Myocardial perfusion imaging with technetium‐99m‐labelled methoxyisobutyl isonitrile single photon emission computed tomography (99mTc‐MIBI SPECT) has proven to be an important clinical procedure in assessing the severity of myocardial ischaemia. The uptake and clearance of 99mTc‐MIBI by the myocardium is affected by cell viability and membrane integrity. Consequently, infectious diseases, such as myocarditis, may also affect myocardial perfusion by inducing local inflammation and necrosis. We compared 99mTc‐MIBI myocardial perfusion imaging with other heart monitoring methods in order to assess its value in the diagnosis of children with Coxsackie viral myocarditis. We examined 46 patients (age, 3–12 years) with Coxsackie viral myocarditis using 99mTc‐MIBI myocardial perfusion imaging and compared the perfusion data with myocardial enzymes, electrocardiographic findings and echocardiography. Regions of hypoperfusion were found in all 46 patients. Seventeen patients (37%) showed two or more areas of diminished perfusion. Myocardial hypoperfusion was mild‐to‐moderate (<30%) in 33 (72%) patients and severe (>30%) in 13 (28%) patients. Characteristic creatine‐kinase isoenzyme (CK‐MB) increases, ST‐T segment changes and diminished heart function were significantly correlated with reduced myocardial perfusion (all comparisons P<0.05). The results of this study suggest that the presence of myocardial uptake of 99mTc‐MIBI may be a marker of myocardial inflammation and necrosis. All 46 patients with Coxsackie viral myocarditis showed a certain degree of reduced perfusion. When the perfusion findings were compared with other parameters, it was shown that myocardial enzyme levels, ST‐T segment changes and left ventricular function correlated well with the 99mTc‐MIBI‐established perfusion defect severity. 99mTc‐MIBI SPECT imaging is therefore helpful in providing additional diagnostic information in patients with Coxsackie viral myocarditis.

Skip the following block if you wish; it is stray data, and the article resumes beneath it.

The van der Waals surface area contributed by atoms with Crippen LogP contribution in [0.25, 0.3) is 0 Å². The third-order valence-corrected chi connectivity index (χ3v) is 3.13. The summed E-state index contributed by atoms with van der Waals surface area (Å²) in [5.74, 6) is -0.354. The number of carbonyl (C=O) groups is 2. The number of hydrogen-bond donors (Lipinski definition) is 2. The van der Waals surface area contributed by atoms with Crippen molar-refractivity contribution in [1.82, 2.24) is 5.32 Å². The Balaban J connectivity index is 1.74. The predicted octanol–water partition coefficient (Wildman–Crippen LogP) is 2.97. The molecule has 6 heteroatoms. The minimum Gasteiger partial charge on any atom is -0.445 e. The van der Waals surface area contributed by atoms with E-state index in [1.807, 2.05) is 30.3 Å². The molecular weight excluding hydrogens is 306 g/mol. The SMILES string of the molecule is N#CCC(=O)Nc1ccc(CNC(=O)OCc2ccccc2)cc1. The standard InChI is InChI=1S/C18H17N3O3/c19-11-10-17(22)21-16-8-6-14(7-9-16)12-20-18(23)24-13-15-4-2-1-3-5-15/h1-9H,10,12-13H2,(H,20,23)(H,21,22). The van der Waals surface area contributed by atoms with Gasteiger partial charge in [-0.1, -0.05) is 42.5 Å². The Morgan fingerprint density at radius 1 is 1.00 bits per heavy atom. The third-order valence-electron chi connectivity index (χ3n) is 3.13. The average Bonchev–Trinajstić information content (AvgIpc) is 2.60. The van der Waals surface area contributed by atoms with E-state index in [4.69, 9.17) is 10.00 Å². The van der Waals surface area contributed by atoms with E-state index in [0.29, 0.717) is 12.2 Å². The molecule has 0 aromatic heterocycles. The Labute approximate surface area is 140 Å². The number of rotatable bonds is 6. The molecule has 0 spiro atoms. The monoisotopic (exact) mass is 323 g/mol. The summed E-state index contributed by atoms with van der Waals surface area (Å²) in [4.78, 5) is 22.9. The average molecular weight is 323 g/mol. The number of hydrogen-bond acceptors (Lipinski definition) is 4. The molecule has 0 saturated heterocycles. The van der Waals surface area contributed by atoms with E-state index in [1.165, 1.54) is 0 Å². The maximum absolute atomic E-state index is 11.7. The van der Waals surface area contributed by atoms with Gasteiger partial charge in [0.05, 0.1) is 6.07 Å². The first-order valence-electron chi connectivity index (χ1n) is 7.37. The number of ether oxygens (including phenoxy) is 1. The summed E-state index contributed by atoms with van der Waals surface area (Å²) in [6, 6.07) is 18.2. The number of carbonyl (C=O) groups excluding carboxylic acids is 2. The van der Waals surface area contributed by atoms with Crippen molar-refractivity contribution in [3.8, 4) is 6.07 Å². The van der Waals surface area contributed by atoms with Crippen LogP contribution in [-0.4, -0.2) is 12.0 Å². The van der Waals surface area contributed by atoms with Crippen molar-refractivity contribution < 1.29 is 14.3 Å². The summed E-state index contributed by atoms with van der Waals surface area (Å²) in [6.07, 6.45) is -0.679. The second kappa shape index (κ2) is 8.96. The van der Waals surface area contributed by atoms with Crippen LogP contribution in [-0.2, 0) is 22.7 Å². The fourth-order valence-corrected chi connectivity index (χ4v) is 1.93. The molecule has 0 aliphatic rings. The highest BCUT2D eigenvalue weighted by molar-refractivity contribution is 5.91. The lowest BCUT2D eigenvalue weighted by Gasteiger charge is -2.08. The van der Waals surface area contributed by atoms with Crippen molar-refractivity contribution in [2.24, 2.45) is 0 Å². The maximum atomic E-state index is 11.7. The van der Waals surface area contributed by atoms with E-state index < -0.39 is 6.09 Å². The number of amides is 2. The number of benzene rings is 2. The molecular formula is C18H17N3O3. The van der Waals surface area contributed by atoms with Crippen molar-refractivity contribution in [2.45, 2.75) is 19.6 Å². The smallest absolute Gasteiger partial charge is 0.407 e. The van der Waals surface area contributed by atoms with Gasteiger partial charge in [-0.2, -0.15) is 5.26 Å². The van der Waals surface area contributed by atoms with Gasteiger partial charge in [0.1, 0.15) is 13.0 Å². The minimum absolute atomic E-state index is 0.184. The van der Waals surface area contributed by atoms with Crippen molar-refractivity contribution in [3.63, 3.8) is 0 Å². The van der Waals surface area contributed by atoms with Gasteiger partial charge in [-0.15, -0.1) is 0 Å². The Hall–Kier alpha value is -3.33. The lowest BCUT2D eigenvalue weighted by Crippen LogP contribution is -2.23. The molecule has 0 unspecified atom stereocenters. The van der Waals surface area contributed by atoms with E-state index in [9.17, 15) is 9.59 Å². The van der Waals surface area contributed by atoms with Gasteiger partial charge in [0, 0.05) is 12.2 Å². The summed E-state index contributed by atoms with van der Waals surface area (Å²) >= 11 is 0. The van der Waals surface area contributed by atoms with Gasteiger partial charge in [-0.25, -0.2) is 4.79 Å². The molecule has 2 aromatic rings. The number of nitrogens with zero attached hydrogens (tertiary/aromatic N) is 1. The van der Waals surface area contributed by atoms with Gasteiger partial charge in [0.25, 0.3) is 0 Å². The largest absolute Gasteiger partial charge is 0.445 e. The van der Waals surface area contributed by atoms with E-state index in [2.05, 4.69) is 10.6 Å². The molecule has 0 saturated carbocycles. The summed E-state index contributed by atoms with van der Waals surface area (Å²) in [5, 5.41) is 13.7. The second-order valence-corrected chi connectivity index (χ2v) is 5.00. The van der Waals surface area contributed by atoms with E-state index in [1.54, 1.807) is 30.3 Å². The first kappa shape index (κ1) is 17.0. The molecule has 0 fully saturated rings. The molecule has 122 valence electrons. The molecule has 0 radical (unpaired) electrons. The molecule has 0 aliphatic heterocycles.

1Department of Cardiology, Leiden University Medical Center, Leiden, The Netherlands, 2Pediatric Department, Shandong Provincial Hospital, Jinan, China, and 3Department of Pediatric Cardiology, Leiden University Medical Center, Leiden, The Netherlands
*Address all correspondence to Ernst E. van der Wall, Department of Cardiology, Leiden University Medical Center, PO Box 9600, 2300 RC Leiden, The Netherlands. Tel.: +31–71–5262020. Fax: +31–71–5248116. E‐mail: firstname.lastname@example.org
Received 4 October 2002 and accepted 26 November 2002